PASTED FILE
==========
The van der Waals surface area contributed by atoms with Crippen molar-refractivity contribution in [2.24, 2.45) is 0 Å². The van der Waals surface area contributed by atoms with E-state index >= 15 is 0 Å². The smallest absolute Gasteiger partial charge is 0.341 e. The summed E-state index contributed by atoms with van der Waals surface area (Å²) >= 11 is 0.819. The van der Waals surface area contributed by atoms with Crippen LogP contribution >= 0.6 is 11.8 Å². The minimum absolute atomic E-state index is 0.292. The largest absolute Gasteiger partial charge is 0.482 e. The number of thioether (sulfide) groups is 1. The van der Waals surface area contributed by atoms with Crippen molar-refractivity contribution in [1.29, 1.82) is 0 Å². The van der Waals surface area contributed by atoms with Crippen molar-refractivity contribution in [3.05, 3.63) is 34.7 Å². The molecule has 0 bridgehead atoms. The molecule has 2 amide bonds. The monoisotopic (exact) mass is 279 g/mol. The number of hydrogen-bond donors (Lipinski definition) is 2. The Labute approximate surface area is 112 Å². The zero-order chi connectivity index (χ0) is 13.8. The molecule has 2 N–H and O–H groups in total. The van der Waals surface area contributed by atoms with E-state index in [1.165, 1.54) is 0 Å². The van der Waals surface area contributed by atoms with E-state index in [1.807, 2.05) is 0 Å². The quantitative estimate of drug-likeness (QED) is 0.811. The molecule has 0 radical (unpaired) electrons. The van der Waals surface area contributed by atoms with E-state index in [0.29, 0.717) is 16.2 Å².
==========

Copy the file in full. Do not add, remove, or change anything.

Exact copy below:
The van der Waals surface area contributed by atoms with Crippen molar-refractivity contribution in [2.24, 2.45) is 0 Å². The van der Waals surface area contributed by atoms with E-state index >= 15 is 0 Å². The smallest absolute Gasteiger partial charge is 0.341 e. The summed E-state index contributed by atoms with van der Waals surface area (Å²) >= 11 is 0.819. The van der Waals surface area contributed by atoms with Crippen LogP contribution >= 0.6 is 11.8 Å². The minimum absolute atomic E-state index is 0.292. The largest absolute Gasteiger partial charge is 0.482 e. The number of thioether (sulfide) groups is 1. The van der Waals surface area contributed by atoms with Crippen molar-refractivity contribution in [1.29, 1.82) is 0 Å². The van der Waals surface area contributed by atoms with Crippen molar-refractivity contribution in [3.05, 3.63) is 34.7 Å². The molecule has 0 bridgehead atoms. The molecule has 2 amide bonds. The monoisotopic (exact) mass is 279 g/mol. The number of hydrogen-bond donors (Lipinski definition) is 2. The Labute approximate surface area is 112 Å². The zero-order chi connectivity index (χ0) is 13.8. The molecule has 2 N–H and O–H groups in total. The van der Waals surface area contributed by atoms with E-state index in [1.165, 1.54) is 0 Å². The van der Waals surface area contributed by atoms with E-state index in [1.807, 2.05) is 0 Å². The quantitative estimate of drug-likeness (QED) is 0.811. The molecule has 0 radical (unpaired) electrons. The van der Waals surface area contributed by atoms with E-state index in [0.29, 0.717) is 16.2 Å².